Why Cancer May Stop Responding to Treatment — The Importance of Adaptive Cancer Therapies

Cancer is a complex and challenging disease to treat. While many cancers initially respond well to treatment, it’s not uncommon for that response to eventually stop, a phenomenon known as treatment resistance. This can be devastating for patients and their loved ones. In this post, we’ll explore three key reasons why cancers may develop resistance to treatment.

1. Genetic Mutations and Adaptations

One of the hallmarks of cancer is genomic instability – cancers tend to develop many mutations in their DNA over time1. Some of these mutations may happen to confer resistance to the specific treatment being used.  Additionally, the evolutionary pressure exerted by treatment can select for resistant cells. The cancer cells that are most resistant to the treatment survive and multiply, while the susceptible cells are killed off, leading to a tumor that is increasingly treatment-resistant over time2, 3.


2. Activation of Alternative Molecular Pathways

Targeted therapies work by blocking specific molecular pathways that the cancer depends on. However, cancer cells are often able to circumvent this by activating alternative pathways to achieve the same end goals of survival and proliferation. For example, when one growth signaling pathway is pharmacologically inhibited, the cancer may be able to upregulate a different pathway that has a similar effect, rendering the original treatment ineffective4. Cancer’s ability to exploit alternative pathways makes it highly adaptable.

3. Tumor Heterogeneity and Resistant Subclones

Tumors are not homogeneous – they contain many genetically distinct subpopulations of cancer cells (subclones) with different mutations and characteristics5.  Some of these subclones may be resistant to treatment even at the outset6. The treatment then eradicates the susceptible subclones but leaves behind the resistant subclones, which can then repopulate the tumor. Over time, the tumor becomes enriched with these resistant cells.

Cancer’s genomic instability, adaptability, and heterogeneity all contribute to its ability to develop resistance to previously effective treatments. Ongoing research is focused on strategies to overcome or prevent treatment resistance, such as using combination therapies to target multiple pathways simultaneously.  But ultimately, the smartest approach forward may be to use an adaptive therapeutic that can account for the heterogeneity and continued alterations in a cancer.  An example of this would be Double Loaded Dendritic Cells, which make use of the cancer mRNA and protein library to fully understand and combat everything that the cancer is and/or could be7, 8, 9, 10.  While this does not guarantee that the cancer cannot still find a way to escape, it becomes much more challenging as the patient’s immune system is now educated, living, and responding in a way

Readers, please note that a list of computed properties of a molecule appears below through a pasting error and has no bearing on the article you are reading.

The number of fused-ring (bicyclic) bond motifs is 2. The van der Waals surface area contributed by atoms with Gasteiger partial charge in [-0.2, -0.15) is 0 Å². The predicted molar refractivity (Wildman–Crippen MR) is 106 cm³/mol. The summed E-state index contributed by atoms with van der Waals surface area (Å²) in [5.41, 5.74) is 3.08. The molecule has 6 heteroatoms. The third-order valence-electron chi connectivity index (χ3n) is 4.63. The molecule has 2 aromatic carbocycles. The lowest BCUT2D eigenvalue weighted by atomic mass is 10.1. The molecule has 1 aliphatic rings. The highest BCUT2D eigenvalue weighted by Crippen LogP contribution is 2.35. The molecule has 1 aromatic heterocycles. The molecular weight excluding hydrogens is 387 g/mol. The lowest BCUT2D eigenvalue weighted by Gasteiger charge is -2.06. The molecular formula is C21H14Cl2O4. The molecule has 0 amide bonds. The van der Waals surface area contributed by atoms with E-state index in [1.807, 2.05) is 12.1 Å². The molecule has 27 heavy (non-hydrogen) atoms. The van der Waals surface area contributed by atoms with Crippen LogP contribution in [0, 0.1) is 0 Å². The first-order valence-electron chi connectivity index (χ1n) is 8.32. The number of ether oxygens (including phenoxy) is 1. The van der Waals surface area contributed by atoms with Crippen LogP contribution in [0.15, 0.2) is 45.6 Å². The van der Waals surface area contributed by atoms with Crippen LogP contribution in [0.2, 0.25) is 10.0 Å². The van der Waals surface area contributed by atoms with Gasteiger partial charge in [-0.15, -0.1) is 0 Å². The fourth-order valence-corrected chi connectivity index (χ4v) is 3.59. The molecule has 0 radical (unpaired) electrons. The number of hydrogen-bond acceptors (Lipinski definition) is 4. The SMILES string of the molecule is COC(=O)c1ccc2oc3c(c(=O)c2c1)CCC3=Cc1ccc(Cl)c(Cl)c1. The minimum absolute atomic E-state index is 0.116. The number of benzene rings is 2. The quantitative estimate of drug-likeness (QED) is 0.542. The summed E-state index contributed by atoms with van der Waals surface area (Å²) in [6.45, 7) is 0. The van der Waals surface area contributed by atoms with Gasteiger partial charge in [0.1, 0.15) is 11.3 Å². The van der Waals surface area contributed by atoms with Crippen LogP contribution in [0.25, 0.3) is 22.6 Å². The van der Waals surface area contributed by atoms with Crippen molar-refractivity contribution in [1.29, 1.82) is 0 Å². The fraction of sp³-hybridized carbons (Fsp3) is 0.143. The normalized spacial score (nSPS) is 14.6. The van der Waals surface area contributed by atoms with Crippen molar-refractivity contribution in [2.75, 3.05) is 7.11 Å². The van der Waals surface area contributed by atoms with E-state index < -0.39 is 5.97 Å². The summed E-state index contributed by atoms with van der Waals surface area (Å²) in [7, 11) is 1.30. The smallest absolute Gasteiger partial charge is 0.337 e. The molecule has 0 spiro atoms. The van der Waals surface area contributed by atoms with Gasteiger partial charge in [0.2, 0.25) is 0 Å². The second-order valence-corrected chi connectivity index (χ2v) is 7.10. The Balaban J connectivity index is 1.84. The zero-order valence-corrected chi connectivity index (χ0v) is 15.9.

1. Hanahan, D. & Weinberg, R.A. Hallmarks of cancer: the next generation. Cell 144, 646-674 (2011).
  2. Housman, G. et al. Drug resistance in cancer: an overview. Cancers (Basel) 6, 1769-1792 (2014).
  3. Ouverney, G., Hottz, D. & Robbs, B.K. Drug Resistance and Novel Targets for Cancer Therapy: An Overview of Recent Findings. Biomedicines 12 (2024).
  4. Bernards, R. A missing link in genotype-directed cancer therapy. Cell 151, 465-468 (2012).
  5. McGranahan, N. & Swanton, C. Clonal Heterogeneity and Tumor Evolution: Past, Present, and the Future. Cell 168, 613-628 (2017).
  6. Vidal, S.J., Rodriguez-Bravo, V., Galsky, M., Cordon-Cardo, C. & Domingo-Domenech, J. Targeting cancer stem cells to suppress acquired chemotherapy resistance. Oncogene 33, 4451-4463 (2014).
  7. Decker, W.K. et al. Th-1 polarization is regulated by dendritic-cell comparison of MHC class I and class II antigens. Blood 113, 4213-4223 (2009).
  8. Halpert, M.M. et al. MHC class I and II peptide homology regulates the cellular immune response. FASEB J 34, 8082-8101 (2020).
  9. Konduri, V. et al. Dendritic cell vaccination plus low-dose doxorubicin for the treatment of spontaneous canine hemangiosarcoma. Cancer Gene Ther 26, 282-291 (2019).
  10. Konduri, V. et al. Chemo-immunotherapy mediates durable cure of orthotopic Kras(G12D)/p53(-/-) pancreatic ductal adenocarcinoma. Oncoimmunology 5, e1213933 (2016).


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